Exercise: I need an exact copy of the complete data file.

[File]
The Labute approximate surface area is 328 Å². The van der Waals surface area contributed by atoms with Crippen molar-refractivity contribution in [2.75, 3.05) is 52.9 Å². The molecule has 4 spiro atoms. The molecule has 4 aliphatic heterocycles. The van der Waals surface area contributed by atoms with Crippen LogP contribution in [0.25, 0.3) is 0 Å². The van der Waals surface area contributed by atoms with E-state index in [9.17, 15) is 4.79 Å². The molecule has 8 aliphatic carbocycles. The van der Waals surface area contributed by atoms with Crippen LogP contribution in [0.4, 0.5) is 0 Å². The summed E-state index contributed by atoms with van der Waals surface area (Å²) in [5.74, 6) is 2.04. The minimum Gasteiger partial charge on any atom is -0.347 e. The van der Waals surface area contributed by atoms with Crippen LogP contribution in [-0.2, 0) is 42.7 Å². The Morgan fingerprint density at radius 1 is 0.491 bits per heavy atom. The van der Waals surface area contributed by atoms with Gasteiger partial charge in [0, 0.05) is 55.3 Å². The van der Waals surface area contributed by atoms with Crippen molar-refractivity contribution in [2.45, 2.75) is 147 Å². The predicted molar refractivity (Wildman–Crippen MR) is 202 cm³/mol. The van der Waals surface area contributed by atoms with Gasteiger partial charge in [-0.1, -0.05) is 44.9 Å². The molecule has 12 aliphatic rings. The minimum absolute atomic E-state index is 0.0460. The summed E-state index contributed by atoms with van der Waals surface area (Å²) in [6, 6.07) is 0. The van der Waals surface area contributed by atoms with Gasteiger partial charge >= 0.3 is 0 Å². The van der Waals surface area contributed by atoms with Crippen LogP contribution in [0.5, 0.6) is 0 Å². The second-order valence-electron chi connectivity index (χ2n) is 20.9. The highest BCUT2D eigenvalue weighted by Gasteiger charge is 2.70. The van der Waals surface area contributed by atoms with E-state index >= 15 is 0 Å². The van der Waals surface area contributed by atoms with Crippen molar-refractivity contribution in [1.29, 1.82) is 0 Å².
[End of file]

The Labute approximate surface area is 328 Å². The van der Waals surface area contributed by atoms with Crippen molar-refractivity contribution in [2.75, 3.05) is 52.9 Å². The molecule has 4 spiro atoms. The molecule has 4 aliphatic heterocycles. The van der Waals surface area contributed by atoms with Crippen LogP contribution in [0.25, 0.3) is 0 Å². The van der Waals surface area contributed by atoms with E-state index in [9.17, 15) is 4.79 Å². The molecule has 8 aliphatic carbocycles. The van der Waals surface area contributed by atoms with Crippen LogP contribution in [0.4, 0.5) is 0 Å². The summed E-state index contributed by atoms with van der Waals surface area (Å²) in [5.74, 6) is 2.04. The minimum Gasteiger partial charge on any atom is -0.347 e. The van der Waals surface area contributed by atoms with Crippen LogP contribution in [-0.2, 0) is 42.7 Å². The Morgan fingerprint density at radius 1 is 0.491 bits per heavy atom. The van der Waals surface area contributed by atoms with Gasteiger partial charge in [0, 0.05) is 55.3 Å². The van der Waals surface area contributed by atoms with Crippen molar-refractivity contribution in [2.45, 2.75) is 147 Å². The predicted molar refractivity (Wildman–Crippen MR) is 202 cm³/mol. The van der Waals surface area contributed by atoms with Gasteiger partial charge in [-0.1, -0.05) is 44.9 Å². The molecule has 12 aliphatic rings. The minimum absolute atomic E-state index is 0.0460. The summed E-state index contributed by atoms with van der Waals surface area (Å²) in [6, 6.07) is 0. The van der Waals surface area contributed by atoms with Gasteiger partial charge >= 0.3 is 0 Å². The van der Waals surface area contributed by atoms with Crippen LogP contribution in [0.5, 0.6) is 0 Å². The second-order valence-electron chi connectivity index (χ2n) is 20.9. The highest BCUT2D eigenvalue weighted by Gasteiger charge is 2.70. The van der Waals surface area contributed by atoms with E-state index >= 15 is 0 Å². The van der Waals surface area contributed by atoms with Crippen molar-refractivity contribution in [1.29, 1.82) is 0 Å².